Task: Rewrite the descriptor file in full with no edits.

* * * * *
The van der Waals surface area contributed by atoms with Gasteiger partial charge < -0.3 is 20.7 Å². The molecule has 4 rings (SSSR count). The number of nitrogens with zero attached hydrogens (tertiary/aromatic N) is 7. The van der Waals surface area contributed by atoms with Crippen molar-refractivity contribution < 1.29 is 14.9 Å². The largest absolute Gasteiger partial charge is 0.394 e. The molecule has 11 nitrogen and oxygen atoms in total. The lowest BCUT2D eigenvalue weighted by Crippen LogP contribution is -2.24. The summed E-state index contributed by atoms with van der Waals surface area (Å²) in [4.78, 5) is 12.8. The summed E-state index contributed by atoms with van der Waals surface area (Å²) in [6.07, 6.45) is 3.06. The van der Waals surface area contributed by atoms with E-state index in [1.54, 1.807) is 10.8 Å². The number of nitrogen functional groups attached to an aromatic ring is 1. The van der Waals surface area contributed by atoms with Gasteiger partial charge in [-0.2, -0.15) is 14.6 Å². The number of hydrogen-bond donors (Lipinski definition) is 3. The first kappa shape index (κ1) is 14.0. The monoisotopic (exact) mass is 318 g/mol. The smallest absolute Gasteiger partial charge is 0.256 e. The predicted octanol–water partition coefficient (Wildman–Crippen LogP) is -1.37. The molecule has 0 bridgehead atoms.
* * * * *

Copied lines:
The van der Waals surface area contributed by atoms with Gasteiger partial charge < -0.3 is 20.7 Å². The molecule has 4 rings (SSSR count). The number of nitrogens with zero attached hydrogens (tertiary/aromatic N) is 7. The van der Waals surface area contributed by atoms with Crippen molar-refractivity contribution < 1.29 is 14.9 Å². The largest absolute Gasteiger partial charge is 0.394 e. The molecule has 11 nitrogen and oxygen atoms in total. The lowest BCUT2D eigenvalue weighted by Crippen LogP contribution is -2.24. The summed E-state index contributed by atoms with van der Waals surface area (Å²) in [4.78, 5) is 12.8. The summed E-state index contributed by atoms with van der Waals surface area (Å²) in [6.07, 6.45) is 3.06. The van der Waals surface area contributed by atoms with E-state index in [1.54, 1.807) is 10.8 Å². The number of nitrogen functional groups attached to an aromatic ring is 1. The van der Waals surface area contributed by atoms with Gasteiger partial charge in [-0.2, -0.15) is 14.6 Å². The number of hydrogen-bond donors (Lipinski definition) is 3. The first kappa shape index (κ1) is 14.0. The monoisotopic (exact) mass is 318 g/mol. The smallest absolute Gasteiger partial charge is 0.256 e. The predicted octanol–water partition coefficient (Wildman–Crippen LogP) is -1.37. The molecule has 0 bridgehead atoms.